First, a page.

Superior, posterior, and inferior in 13 cases (44.82%);
(5)
Anterior, superior, and posterior in 7 cases (24.14%);
(6)
Superior and posterior in 3 cases (10.35%).
The SP was bilateral (right and left double SP—Figure 3) in 16 cases (51.61%), in 3 cases only on the right side (9.67%), in 9 cases only on the left side (Figure 4) (29.03%), and in 3 cases absent (9.68%).
(1)
Right and double SP had the opening in the right atrium in 19 cases (61.29%) and the concavity was located in the inferior part (12 cases, 63.15%), anteroinferior part (4 cases, 21.05%), and posteroinferior part (3 cases, 15.8%) of the circumference of the FO;
(2)
Left and double SP had the opening in the left atrium in 25 cases (80.64%). The concavity was located in the superior part (15 cases, 60%), posteroinferior part (2 cases, 8%), posterosuperior part (2 cases, 8%), anterior part (3 cases, 12%), posterior part (1 case, 4%), and anterosuperior part (2 cases, 8%) of the circumference of the FO.
A triple left SP (Figure 5) was found in one case, separated by a fibro-muscular bundle with four horns. Two of the left SPs were superficial with the concavity posteroinferior and posterior, and one was superficial with the concavity superior. All three cavities had the apex orientated downward, at the same level, and there was no communication between them.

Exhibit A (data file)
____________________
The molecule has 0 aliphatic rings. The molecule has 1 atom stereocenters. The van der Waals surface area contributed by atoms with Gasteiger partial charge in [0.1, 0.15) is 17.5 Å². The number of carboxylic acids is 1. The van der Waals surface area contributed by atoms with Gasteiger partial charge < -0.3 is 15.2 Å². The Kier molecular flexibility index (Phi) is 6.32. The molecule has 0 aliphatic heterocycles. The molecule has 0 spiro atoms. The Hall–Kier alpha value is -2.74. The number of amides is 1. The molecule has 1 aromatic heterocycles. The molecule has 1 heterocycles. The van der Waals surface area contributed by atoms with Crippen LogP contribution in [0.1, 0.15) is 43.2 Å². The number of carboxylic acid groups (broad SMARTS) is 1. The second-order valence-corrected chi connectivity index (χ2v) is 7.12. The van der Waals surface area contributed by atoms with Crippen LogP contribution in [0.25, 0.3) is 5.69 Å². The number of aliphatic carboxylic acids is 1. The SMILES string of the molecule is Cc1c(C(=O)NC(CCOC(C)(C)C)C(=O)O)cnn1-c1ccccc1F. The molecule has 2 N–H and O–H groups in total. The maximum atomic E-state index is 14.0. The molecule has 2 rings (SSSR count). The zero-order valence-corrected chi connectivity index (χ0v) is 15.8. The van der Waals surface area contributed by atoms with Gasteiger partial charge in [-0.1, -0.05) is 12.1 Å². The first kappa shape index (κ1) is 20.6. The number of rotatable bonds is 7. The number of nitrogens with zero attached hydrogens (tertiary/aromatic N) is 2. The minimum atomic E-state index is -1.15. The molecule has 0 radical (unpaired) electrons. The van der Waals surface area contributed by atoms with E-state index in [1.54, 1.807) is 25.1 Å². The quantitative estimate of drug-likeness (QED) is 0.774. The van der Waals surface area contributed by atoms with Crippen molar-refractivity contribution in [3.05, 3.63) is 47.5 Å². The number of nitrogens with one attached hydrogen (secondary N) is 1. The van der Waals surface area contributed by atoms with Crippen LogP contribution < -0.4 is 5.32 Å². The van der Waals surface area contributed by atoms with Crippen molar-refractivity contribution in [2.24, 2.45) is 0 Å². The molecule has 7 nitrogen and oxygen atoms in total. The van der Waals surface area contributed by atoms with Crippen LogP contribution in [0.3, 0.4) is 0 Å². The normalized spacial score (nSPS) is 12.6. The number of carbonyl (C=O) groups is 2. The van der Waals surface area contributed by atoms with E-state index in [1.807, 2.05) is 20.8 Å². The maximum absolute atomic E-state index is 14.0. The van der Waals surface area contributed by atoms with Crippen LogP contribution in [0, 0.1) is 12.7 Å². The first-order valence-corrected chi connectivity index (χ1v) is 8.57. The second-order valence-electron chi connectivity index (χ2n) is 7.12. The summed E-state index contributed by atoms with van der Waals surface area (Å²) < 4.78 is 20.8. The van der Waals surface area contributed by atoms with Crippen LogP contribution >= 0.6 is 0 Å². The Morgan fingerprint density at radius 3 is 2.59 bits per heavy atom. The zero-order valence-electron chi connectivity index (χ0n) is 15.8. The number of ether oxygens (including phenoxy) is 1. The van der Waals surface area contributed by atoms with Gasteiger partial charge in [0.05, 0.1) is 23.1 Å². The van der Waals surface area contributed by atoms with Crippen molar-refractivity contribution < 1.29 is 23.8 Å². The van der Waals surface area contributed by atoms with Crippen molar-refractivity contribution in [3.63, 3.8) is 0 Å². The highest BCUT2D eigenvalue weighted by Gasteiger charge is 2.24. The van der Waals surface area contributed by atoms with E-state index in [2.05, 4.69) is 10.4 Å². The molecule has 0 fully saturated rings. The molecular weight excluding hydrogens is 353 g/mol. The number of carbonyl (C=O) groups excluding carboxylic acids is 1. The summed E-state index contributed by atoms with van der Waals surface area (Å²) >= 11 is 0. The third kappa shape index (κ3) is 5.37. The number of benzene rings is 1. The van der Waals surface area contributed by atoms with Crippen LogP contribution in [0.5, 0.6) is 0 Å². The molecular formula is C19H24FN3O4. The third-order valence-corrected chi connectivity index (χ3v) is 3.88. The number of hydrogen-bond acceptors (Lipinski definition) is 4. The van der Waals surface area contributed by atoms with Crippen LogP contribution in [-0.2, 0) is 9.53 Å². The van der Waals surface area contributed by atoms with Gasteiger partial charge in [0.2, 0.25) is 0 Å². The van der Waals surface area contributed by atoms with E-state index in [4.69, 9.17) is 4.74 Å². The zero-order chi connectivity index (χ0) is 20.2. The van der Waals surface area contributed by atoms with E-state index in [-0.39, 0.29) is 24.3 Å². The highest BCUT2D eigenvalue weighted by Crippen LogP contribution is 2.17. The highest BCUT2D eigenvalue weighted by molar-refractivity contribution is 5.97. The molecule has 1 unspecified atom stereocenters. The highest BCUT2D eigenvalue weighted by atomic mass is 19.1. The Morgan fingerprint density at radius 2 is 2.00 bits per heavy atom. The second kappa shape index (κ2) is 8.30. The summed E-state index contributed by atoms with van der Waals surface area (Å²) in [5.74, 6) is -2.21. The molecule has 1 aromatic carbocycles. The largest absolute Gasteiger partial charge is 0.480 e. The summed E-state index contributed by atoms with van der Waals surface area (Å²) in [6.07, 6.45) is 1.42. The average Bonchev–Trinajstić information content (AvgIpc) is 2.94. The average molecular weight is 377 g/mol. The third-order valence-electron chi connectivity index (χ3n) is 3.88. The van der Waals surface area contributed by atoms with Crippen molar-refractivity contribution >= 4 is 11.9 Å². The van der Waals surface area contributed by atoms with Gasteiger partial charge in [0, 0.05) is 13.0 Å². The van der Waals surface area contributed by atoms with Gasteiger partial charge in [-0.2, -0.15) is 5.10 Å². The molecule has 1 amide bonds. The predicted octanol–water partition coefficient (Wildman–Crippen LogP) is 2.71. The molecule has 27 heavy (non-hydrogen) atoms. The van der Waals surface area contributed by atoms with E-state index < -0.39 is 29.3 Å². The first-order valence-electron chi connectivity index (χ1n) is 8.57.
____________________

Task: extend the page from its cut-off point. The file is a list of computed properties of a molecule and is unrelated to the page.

In one case (Figure 2), we found a right SP in the superior part of the limbus, with inferior concavity and the apex orientated upward, as well as a double left SP, both with superior concavity and the apex orientated downward, delimitated by three fibro-muscular bundles, one common, one anterior, and one posterior.
PFO (Figure 6) was present in six cases (19.35%), in which the aspect of FO was smooth. The SP had the opening in the right atrium and was located in the superior part of the circumference of the FO, as well as in two cases in which the aspect of FO was the net-like structure (6.45%).

4. Discussion

Regarding the cribriform aspect of the FO, we found an unusual characteristic in six cases in which the entire surface of the FO had a net-like structure. The net-like appearance of the posterior and inferior parts of the FO represents multiple fenestrations in the septum primum. The net-like appearance on the entire surface of the FO represents fenestration of both the septum primum and the septum secundum. The cribriform aspect of the FO can be the consequence of incomplete overlap or atrophy of the septum primum or the septum secundum [3], considering the formation of ostium secundum is preceded by the appearance of multiple perforations in the septum primum. These cribriform aspects of the FO could represent an obstacle in transeptal puncture, may cause difficulties in transcatheteric closure of PFO [12], and according to Klimek-Piotrowska et al. [3], could be seen as a bilaminated interatrial septum, with a twofold line of the interatrial septum wall with a contrast layer inside. In a foregoing publication, cases were shown to have partially fenestrated FOs but with a central defect in the center of FO [13], an aspect that we did not find.